Ahead of the overhyped Bengal assembly polls, the internal rifts among the ranks of TMC and BJP – the two main contenders – have once again come out in the open.
Earlier this week, the outgoing Pandaveshwar MLA Jitendra Tiwari defected the TMC and switched over to BJP. After a failed effort earlier, his successful induction this time has enraged the traditional BJP cadres in Bengal’s Asansol.
According to a report by Bengali daily Sangbad Pratidin, the saffron party workers have started writing walls against Tiwari in Pandaveshwar. They have also threatened to field independent candidates if he gets the BJP ticket from there.
Former Asansol Mayor and two-time TMC MLA Tiwari, who had rebelled against the TMC leadership but had mellowed down after the BJP declined to induct him into the party in December last year, joined the saffron camp in the presence of party state chief Dilip Ghosh at a programme in Sreerampur in Hooghly district.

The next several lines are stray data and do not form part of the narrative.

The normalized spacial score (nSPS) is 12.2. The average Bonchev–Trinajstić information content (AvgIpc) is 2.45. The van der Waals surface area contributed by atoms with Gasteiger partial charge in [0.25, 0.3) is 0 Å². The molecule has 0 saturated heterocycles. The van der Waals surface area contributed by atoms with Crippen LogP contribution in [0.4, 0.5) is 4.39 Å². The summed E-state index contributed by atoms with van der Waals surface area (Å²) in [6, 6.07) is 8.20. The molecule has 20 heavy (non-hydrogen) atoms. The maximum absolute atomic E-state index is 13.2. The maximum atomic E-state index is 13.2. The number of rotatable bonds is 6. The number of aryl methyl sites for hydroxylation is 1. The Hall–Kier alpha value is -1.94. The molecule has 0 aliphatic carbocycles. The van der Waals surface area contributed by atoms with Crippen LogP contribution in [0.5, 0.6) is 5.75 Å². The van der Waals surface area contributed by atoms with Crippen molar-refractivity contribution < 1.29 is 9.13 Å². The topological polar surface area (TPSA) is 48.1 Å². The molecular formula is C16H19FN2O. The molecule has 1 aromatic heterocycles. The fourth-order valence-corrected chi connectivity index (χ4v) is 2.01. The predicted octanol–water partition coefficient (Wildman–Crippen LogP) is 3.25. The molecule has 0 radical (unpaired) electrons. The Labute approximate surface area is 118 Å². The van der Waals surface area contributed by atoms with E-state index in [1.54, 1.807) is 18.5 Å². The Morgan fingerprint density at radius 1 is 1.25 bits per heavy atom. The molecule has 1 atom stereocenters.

“I have joined the BJP as I want to work for the development of the state. In TMC, it was no longer possible to work for the party,” he said after joining the saffron party.
On the other hand, the ruling TMC witnessed a similar situation at Bally in Hooghly district. In an organisational meeting, attended by TMC’s poll strategist Prashant Kishor’s team, the local party workers issued an ultimatum against outsider candidates.
Since 2011 when TMC came to power in Bengal, Bally hasn’t had a local face as an MLA. Sultan Singh in 2011 and Vaishali Dalmiya in 2016 had won there in the TMC ticket.
As a result, the local leadership has claimed, the party’s organisational strength and regional development suffered setbacks.
“How could anyone who was not there in Trinamool from the first day would understand the significance of the party? Bally has suffered a lot. So if again any outsider is given the ticket, we’ll not work for the party in this election,” a local councilor was quoted as saying by Bengali portal The Wall.
That Dalmiya, who has now switched over to BJP, never had a cordial connection with TMC’s regional workers and cadres was an open secret in Hooghly’s political cricle. While leaving TMC, she had also alleged that she did not have complete freedom to work in her constitutency.